A lasting campfire will provide warmth, light and fun throughout the night. However, they do not always last all night.
Half an inch of wood burns for about an hour, but several factors affect this. The type and quality of wood you use is the most important factor affecting the burning time. Dry, hard wood burns the longest. Moist, soft wood burns faster.
There is a lot to discuss about this topic, but I have done some research and collected information from experienced outdoor explorers. I hope this will let you know how long the bonfire can last.
How long does a campfire burn on average?
Basically, for every 1/2 inch of firewood, your campfire will burn for about an hour. If you have a six inch piece of wood, you can expect it to burn for six hours. Or, if you have a larger 8-inch piece of wood, it will burn for about 8 hours. Of course, this is just a general rule, because some wood burns faster, while others burn slower. Having said that, you can still follow this rule to choose the appropriate size of firewood to make your campfire burn all night and continue to burn until the morning.
What type of wood is best for a lasting campfire?
Hardwood with low moisture content is the best type of wood for long-lasting campfires. It burns very slowly. Most experienced campfire lovers recommend oak, pine and pecan.
An open school project shows a child conducting a scientific experiment on different forest burning times. They use different wood of the same size, and oak burns the longest.
Oak can not only provide a lasting campfire, but also make a very hot campfire with very few sparks.
How to make campfires last longer
Use a soft surface
Although hard, dry wood is the best, a soft surface can help keep your fire going for a long time.
If the surface under your fire is made of peat, or if the forest floor is covered with leaves, branches and needles, it will last a long time.
If you use coal, it can also last longer, but this is not always an option.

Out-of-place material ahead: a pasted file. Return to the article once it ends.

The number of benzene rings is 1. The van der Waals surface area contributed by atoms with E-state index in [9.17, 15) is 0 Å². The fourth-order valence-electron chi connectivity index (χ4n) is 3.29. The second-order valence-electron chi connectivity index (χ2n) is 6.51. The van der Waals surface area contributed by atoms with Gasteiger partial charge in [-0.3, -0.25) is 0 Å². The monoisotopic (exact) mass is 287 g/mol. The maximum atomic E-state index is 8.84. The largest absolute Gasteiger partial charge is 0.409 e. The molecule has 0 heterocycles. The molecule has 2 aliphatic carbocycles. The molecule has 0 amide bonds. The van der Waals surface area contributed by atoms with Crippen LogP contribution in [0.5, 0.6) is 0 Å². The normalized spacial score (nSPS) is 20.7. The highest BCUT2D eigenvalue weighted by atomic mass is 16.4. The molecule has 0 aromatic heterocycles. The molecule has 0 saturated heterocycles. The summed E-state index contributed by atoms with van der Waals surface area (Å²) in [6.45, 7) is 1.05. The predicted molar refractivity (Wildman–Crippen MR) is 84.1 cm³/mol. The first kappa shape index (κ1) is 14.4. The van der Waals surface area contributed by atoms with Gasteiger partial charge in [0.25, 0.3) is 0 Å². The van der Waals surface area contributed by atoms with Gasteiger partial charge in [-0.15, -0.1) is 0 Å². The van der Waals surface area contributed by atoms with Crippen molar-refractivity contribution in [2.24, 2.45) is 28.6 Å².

Peat fires are so effective that they often survive the severe winter in Alaska. They are called zombie fires. The fire will go deep into the peat, then the snow will fall and melt, and the peat deep in the earth’s surface is still burning.
If you make a fire on a peat surface, make sure that the ground is saturated with water when extinguishing the fire. You need to make sure the peat doesn’t re ignite!
Put the ash on it
Putting some ashes on your fire will help it last longer. It somehow smothers the flames, making them need to burn in the ashes to reach the firewood.
If you put too much ash on it, your fire may go out because it will prevent it from using oxygen to keep it burning. However, if you collected ashes from the fire of the previous day, please always put some ashes on the new fire one at a time.
Put the stone in
When you start a fire, it’s a good idea to add some stones to the fire. Rocks will retain heat and help your fire last longer than without them.
There are many tips and tricks you can use to keep your fire burning longer. Using the right wood, using a self-sufficiency system, and making sure you have enough firewood is the key. Remember the half inch rule!
And remember to be safe by the campfire! Here are some camping safety tips related to campfire. You might as well check them.